My first recollections of pizza were of takeout pizza as a child living in Worcester, MA. I even remember the store, Papa Gino’s. I remember this because they had a promotion of some sort where they gave out a kite if you drank five of their pizzas. Of course I’m kidding about drinking five of their pizzas as I’m sure nobody could drink more than three, but the kite was real.
I joke about the pizza being greasy because it was. I don’t mean the odd drip or two of grease coming off the pizza and running down your four arms kind of greasy. I’m talking about rust proofing the underside of a 63’ Cadillac Sedan De Ville kind of greasy. If not held and eaten properly the rivulets of grease would literally pour down your arms and make it impossible to lean on your elbows without them sliding out from under you.
The thing that I do remember was that the pepperoni they put on the pizza would curl around the edges and manage to get to this glorious stage of doneness just shy of burnt. I’m not sure if this was something my father requested as he liked everything from toast to hot dogs done to a certain stage of charred, or if it was a functional timer used by the pizza guy to gauge its doneness.
Either was it was the thing I liked best about that pizza and would sneak them off their greasy base to the point that my father eventually had to order extra pepperoni as it was easier than this game of alternately slapping the back of my hand and in turn getting the back of his hand slapped by my mother for doing the same thing. When we moved to New Hampshire when I was three, there was luckily a Papa Gino’s in the town next to where we moved, so for a few short years we had the security of pizza we knew.
I’m not really sure when it closed, but I remember having to go to different places to “try” their pizza. We tried the pizza barn with no recollection of their pizza. We tried Mama Mia’s, Mr. Pizza and then the brand new grand daddy of all pizza places…Pizza Hut. Yup, wasn’t I the lucky one?! We went there exactly once and blessedly, it took more than an hour to get 1 pizza and mom decided Pizza Hut was not to be our pizza place.
We then decided to try this place on Main St. called Athens Pizza. It was your average Greek style Pizza joint and I remember the man at the counter a Greek man named Andy, would come to our table and joke with my brother and I. Anytime we went in there… he knew us all by name and still does to this day. In one hand he was customer service personified, in the other…he was the devil. My mother was and is not much of a meat person and he suggested a pizza with maybe some mushroom or green pepper on it. This was all fine and good but for people of the vegetarian faith, these are just gateway ingredients to something more sinister.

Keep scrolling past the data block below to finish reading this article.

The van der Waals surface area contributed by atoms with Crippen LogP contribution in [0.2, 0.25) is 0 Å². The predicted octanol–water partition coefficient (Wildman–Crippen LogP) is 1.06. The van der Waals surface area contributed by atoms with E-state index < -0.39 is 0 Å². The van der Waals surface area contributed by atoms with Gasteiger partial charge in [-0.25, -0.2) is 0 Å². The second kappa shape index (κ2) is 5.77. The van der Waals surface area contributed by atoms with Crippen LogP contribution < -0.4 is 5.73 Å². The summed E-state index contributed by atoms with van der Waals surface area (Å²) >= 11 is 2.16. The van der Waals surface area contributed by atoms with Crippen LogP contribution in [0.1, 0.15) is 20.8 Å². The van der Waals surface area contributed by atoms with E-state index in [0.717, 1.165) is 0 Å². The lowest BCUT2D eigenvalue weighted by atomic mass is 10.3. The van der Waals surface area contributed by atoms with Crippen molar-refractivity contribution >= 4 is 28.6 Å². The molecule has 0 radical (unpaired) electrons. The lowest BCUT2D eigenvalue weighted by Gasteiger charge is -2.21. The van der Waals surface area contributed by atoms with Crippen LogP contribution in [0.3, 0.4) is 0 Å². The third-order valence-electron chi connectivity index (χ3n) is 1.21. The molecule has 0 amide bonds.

So with mom being the only parent home at night during the week, and dad working nights… My brother and I were relegated to piles of undercooked vegetables on top of soggy pizzas until we were old enough to order and eat small pizzas for ourselves. That started with my mother saying, “ok but if you order it you had better finish it mister!” What my mother didn’t know was that I’d eat an entire couch cushion rather than one slice of her pizza disasters.
Until I was nineteen Athens pizza was the bar by which all other pizza had been measured. I went out into the world and found out there was so much more that my childhood could never have prepared me for. From Neapolitan, Sicilian, California and Chicago styles and everything in between I have tried them all and found that they all have strengths. Sure there are things that I like about each and some things maybe not so much.
We often lose sight of what’s important while we bicker about toppings, shape, how hot was the oven, what was the oven fired with, what type of oven is it, or which style is better. It’s pizza, a humble peasant food, something meant to carry a precious few toppings and in the original carnations, no sauce or cheese and really save for some salt, oil and herbs…no toppings. It was about the bread, not the number of things you could put on top of it and what order they were put on.
I went to Flatbread Company in Amesbury, MA the other day and they did a pizza with nothing more than olive oil, garlic, onion, peppers and a few slices of homemade Italian Sausage spaced judiciously so you could taste the star of the show the bread. It was cooked beautifully and as I ate, it gave me an epiphany of sorts. It’s like the folks at Flatbread were shouting at me “don’t forget it’s really about the bread…stupid.” It’s about cooking it well and with care as it’s a damned pizza and there’s no such thing as “perfect” only perfect for you. So to Flatbread Company, thank you…I won’t forget.
|Notice there is no sauce and no cheese…Flatbread Company Amesbury, MA.